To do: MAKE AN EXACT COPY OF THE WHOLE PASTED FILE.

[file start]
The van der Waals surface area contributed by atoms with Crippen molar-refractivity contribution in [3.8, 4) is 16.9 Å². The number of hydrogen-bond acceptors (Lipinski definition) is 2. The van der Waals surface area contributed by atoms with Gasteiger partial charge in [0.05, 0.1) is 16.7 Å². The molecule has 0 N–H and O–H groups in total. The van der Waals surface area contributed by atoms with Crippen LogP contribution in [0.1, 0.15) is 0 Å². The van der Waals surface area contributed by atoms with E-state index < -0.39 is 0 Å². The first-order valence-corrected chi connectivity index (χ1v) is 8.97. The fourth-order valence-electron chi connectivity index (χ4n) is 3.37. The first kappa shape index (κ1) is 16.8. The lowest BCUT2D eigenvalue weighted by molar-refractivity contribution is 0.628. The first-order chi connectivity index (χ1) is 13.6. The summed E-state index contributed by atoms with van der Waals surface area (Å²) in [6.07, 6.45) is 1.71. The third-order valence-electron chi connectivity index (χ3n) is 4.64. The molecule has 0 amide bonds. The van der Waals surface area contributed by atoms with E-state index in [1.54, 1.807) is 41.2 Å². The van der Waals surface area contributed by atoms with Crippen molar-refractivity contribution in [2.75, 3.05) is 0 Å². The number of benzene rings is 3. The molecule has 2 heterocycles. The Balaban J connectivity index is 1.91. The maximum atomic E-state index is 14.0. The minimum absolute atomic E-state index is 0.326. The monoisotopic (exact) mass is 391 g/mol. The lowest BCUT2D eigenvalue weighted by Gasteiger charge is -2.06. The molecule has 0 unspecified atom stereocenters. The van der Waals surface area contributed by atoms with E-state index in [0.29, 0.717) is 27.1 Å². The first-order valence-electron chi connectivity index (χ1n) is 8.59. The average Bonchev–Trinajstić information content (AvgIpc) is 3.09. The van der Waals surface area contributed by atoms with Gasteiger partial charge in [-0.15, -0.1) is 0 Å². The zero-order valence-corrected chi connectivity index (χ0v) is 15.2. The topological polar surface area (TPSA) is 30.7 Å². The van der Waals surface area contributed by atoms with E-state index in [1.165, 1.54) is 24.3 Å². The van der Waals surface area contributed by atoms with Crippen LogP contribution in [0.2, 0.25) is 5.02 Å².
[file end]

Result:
The van der Waals surface area contributed by atoms with Crippen molar-refractivity contribution in [3.8, 4) is 16.9 Å². The number of hydrogen-bond acceptors (Lipinski definition) is 2. The van der Waals surface area contributed by atoms with Gasteiger partial charge in [0.05, 0.1) is 16.7 Å². The molecule has 0 N–H and O–H groups in total. The van der Waals surface area contributed by atoms with Crippen LogP contribution in [0.1, 0.15) is 0 Å². The van der Waals surface area contributed by atoms with E-state index < -0.39 is 0 Å². The first-order valence-corrected chi connectivity index (χ1v) is 8.97. The fourth-order valence-electron chi connectivity index (χ4n) is 3.37. The first kappa shape index (κ1) is 16.8. The lowest BCUT2D eigenvalue weighted by molar-refractivity contribution is 0.628. The first-order chi connectivity index (χ1) is 13.6. The summed E-state index contributed by atoms with van der Waals surface area (Å²) in [6.07, 6.45) is 1.71. The third-order valence-electron chi connectivity index (χ3n) is 4.64. The molecule has 0 amide bonds. The van der Waals surface area contributed by atoms with E-state index in [1.54, 1.807) is 41.2 Å². The van der Waals surface area contributed by atoms with Crippen molar-refractivity contribution in [2.75, 3.05) is 0 Å². The number of benzene rings is 3. The molecule has 2 heterocycles. The Balaban J connectivity index is 1.91. The maximum atomic E-state index is 14.0. The minimum absolute atomic E-state index is 0.326. The monoisotopic (exact) mass is 391 g/mol. The lowest BCUT2D eigenvalue weighted by Gasteiger charge is -2.06. The molecule has 0 unspecified atom stereocenters. The van der Waals surface area contributed by atoms with E-state index in [0.29, 0.717) is 27.1 Å². The first-order valence-electron chi connectivity index (χ1n) is 8.59. The average Bonchev–Trinajstić information content (AvgIpc) is 3.09. The van der Waals surface area contributed by atoms with Gasteiger partial charge in [-0.15, -0.1) is 0 Å². The zero-order valence-corrected chi connectivity index (χ0v) is 15.2. The topological polar surface area (TPSA) is 30.7 Å². The van der Waals surface area contributed by atoms with E-state index in [1.165, 1.54) is 24.3 Å². The van der Waals surface area contributed by atoms with Crippen LogP contribution in [0.2, 0.25) is 5.02 Å².